The Arizona Coyotes hope a new sponsorship agreement with Gila River Casinos will bring in more money for the team and the city of Glendale.
On Wednesday the team announced a nine-year agreement to rename their rink Gila (pronounce hee-lah) River Arena. It was the latest in a line of long-term corporate contracts the Coyotes have entered into to entrench themselves in Arizona.
“This is all about the economic viability of this club,” co-owner, president and CEO Anthony LeBlanc told a conference call. “This is the most significant deal that we have in our corporate sponsors.”
As long as this deal is approved Sept. 9 by the Glendale City Council, the building formerly known as Jobing.com Arena will have its new name the next day. LeBlanc, part of the team’s Canadian-led ownership group, said the city will receive US$600,000 from the agreement and that he didn’t expect approval to be a problem.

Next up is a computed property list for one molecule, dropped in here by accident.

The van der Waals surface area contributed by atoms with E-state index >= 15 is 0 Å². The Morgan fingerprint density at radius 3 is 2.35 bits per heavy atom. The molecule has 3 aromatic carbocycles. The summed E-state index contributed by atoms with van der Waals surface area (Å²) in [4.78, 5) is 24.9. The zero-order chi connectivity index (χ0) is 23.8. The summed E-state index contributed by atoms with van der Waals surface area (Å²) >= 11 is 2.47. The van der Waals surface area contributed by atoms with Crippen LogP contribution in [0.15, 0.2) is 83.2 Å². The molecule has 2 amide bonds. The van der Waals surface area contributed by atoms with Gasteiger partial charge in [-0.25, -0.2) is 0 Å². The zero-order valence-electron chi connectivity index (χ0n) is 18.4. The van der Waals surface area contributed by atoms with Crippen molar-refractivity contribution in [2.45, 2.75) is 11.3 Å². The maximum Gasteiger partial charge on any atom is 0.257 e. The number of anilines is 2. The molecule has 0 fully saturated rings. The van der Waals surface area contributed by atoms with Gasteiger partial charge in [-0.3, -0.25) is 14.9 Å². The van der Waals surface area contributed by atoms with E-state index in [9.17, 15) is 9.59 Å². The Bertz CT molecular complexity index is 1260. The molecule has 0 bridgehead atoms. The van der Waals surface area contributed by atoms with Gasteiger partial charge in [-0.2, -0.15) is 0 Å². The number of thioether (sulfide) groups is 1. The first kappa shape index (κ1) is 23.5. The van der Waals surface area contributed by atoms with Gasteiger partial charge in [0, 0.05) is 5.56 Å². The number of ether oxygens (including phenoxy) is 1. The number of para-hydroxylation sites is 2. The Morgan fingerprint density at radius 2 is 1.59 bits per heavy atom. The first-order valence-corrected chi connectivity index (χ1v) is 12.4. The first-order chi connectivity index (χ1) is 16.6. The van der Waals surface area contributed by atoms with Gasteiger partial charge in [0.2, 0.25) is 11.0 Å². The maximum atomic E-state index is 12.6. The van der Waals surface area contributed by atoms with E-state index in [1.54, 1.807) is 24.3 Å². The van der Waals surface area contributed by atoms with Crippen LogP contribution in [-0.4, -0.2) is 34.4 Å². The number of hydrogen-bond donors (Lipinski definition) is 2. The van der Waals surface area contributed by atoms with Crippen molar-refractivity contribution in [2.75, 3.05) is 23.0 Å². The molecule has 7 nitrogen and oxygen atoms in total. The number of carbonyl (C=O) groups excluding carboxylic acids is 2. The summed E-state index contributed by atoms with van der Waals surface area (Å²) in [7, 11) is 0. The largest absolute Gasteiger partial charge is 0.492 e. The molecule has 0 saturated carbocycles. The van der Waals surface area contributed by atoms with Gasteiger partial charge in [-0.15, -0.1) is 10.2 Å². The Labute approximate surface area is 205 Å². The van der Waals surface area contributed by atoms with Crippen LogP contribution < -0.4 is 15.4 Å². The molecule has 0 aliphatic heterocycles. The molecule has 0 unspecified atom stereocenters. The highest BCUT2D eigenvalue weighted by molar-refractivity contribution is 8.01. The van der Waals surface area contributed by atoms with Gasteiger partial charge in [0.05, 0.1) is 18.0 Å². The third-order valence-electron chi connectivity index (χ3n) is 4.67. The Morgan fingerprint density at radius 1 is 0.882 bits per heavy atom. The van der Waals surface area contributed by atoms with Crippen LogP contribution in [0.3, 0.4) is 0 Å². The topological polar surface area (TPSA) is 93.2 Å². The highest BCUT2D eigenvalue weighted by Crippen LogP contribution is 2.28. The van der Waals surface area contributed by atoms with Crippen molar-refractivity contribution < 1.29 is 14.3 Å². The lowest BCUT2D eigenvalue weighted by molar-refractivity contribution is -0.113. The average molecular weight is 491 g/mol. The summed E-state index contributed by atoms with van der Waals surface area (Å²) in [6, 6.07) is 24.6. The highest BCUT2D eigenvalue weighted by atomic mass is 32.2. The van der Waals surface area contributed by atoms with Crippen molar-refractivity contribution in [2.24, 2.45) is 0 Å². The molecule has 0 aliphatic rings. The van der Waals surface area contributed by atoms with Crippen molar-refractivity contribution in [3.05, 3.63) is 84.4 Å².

LeBlanc didn’t reveal how much the Coyotes will get from the new agreement. The previous deal with Jobing.com that the team terminated was reportedly worth $30 million over 10 years.
Gila River Arena will be the first North American professional sports stadium named by a federally recognized Native American tribe. It will also be the first named after a casino, but LeBlanc didn’t express any concern about connecting the NHL team to a gambling institution.
Gambling on hockey and other sports is illegal in the state of Arizona. Gila River’s three casinos offer slots, poker and other table games.
“Obviously we went through our due diligence in the process, and we worked very closely with the National Hockey League … to ensure that it falls within the requirements, and obviously it did,” LeBlanc said. “This wouldn’t have been announced without the league blessing it.”
Since new ownership closed its deal to buy the Coyotes in August 2013, it has put a priority on selling tickets and suites and picking up more corporate sponsors to grow the team’s reach. That hasn’t stopped speculation and criticism from the outside, though LeBlanc again brushed it off Wednesday.
“I couldn’t care less what the critics have to say,” LeBlanc said. “None of our motivation has to do with anyone’s going to be critical about this franchise. If they’re critical, they quite frankly don’t understand what it is that we’re doing.”
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